Unit testing LINQ to SQL repositories can be very challenging. Unit testing such requires faking hard to mock classes and requires simulation to return your custom data for a particular LINQ statement. In this post, i will show how you can mock your LINQ repositories easily without much digging in.

As,  i was goggling [my start page is bing, its a matter of time when i will be bing-ing :-)] around, found a nice post by Ronnie Holm, where he shows how to unit test a  LINQ to SQL repository. I will follow his trail and use some of the codes from his post. Therefore, first of all we have an employee class:

  1. public class Employee
  2. {
  3.     public int ID { get; set; }
  4.     public DateTime HireDate { get; set; }
  5. }

Secondly, we have an LINQ DataContext implementation that has the Table<Employee> which we are going to mock with our expected collection.

  1. public partial class AdventureWorksDataContext : DataContext
  2. {
  3.     public AdventureWorksDataContext(string conntection): base(conntection)
  4.     {
  5.         // skip
  6.     }
  7.  
  8.     public Table<Employee> Employees
  9.     {
  10.         get
  11.         {
  12.             return GetTable<Employee>();
  13.         }
  14.     }
  15. }

Next, we have a repository that contains the LINQ query which is going to be queried on our fake collection that will let us validate the LINQ query in subsequent calls.

  1. public class EmployeeRepository
  2. {
  3.     public EmployeeRepository(AdventureWorksDataContext context)
  4.     {
  5.         this.context = context;
  6.     }
  7.  
  8.     public IQueryable<Employee> GetEmployeesByHireDate(DateTime start, DateTime end)
  9.     {
  10.         return  from e in context.Employees
  11.              where e.HireDate >= start && e.HireDate <= end
  12.              select e;
  13.     }
  14.  
  15.     private AdventureWorksDataContext context;
  16. }

Here, i have removed the ToList()  from Ronnie’s code. In ideal case, people may not be having ToList() call into their LINQ query all the time. Secondly, i added the a way to pass our faked DataContext to the repository class. As there should be a minimal dependency to keep the code structure immutable and i think its not a best practice to mock a call for future instances, where it does not have any tie with current code flow.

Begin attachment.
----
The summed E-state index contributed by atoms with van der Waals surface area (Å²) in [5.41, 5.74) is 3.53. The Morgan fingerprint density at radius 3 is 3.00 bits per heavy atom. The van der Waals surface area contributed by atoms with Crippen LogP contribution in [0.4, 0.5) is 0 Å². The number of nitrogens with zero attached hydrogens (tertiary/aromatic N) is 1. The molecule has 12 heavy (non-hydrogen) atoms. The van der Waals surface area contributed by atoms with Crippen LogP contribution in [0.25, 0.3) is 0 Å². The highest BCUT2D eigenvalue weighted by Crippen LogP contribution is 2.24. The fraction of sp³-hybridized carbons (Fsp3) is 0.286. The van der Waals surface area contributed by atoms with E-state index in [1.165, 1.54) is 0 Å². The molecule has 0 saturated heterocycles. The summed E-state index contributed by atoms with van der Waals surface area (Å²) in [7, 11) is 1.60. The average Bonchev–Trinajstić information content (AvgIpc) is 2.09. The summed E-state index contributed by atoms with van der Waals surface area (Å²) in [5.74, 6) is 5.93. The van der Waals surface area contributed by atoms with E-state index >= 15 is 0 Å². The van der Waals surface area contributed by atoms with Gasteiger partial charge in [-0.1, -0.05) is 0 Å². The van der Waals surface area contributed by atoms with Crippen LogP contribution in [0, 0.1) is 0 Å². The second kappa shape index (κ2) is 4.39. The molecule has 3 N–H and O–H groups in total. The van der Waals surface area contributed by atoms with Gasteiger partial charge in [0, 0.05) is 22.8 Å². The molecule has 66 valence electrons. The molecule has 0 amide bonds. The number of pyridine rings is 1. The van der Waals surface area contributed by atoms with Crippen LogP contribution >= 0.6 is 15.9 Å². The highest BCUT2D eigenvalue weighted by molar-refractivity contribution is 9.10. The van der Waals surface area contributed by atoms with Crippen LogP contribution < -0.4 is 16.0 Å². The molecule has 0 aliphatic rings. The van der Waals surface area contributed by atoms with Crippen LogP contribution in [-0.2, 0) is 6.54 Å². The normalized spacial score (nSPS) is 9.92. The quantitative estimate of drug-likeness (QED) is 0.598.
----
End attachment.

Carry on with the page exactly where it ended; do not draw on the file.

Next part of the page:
Finally, its all about mocking , and the steps are:

  1. Create the mock for AdventureWorksDataContext.
  2. Set the context.Employees to return the expected collection.
  3. Finally, act and assert.

 

Therefore, it becomes:

  1. [TestMethod]
  2. public void ShouldAssertGetEmployeesByHireDate()
  3. {
  4.     var context = Mock.Create<AdventureWorksDataContext>();
  5.  
  6.     Mock.Arrange(()=> context.Employees).ReturnsCollection(GetFakeEmployees());
  7.  
  8.     var repository = new EmployeeRepository(context);
  9.     var employees = repository.GetEmployeesByHireDate(new DateTime(2008, 1, 1), DateTime.Now);
  10.  
  11.     Assert.AreEqual(1, employees.Count());
  12.     Assert.AreEqual(3, employees.FirstOrDefault().ID);
  13. }
  14.  
  15.  
  16. private IList<Employee> GetFakeEmployees()
  17. {
  18.     return new List<Employee> {
  19.         new Employee { ID = 1, HireDate = new DateTime(2004, 12, 1) },
  20.         new Employee { ID = 2, HireDate = new DateTime(2006, 7, 1) },
  21.         new Employee { ID = 3, HireDate = new DateTime(2009, 3, 1) } };
  22. }

 

Here, you might like to ensure that your collection is set right, so it is possible to do

  1. IList<Employee> list = context.Employees.ToList();
  2. Assert.AreEqual(3, list.Count);

 

That’s it for today. Again special and indirect thanks goes to Ronnie, because i used his code and to him for mentioning JustMock in his post.

 

Link to the sample project  : LINQToSql001.zip 

Enjoy!!!


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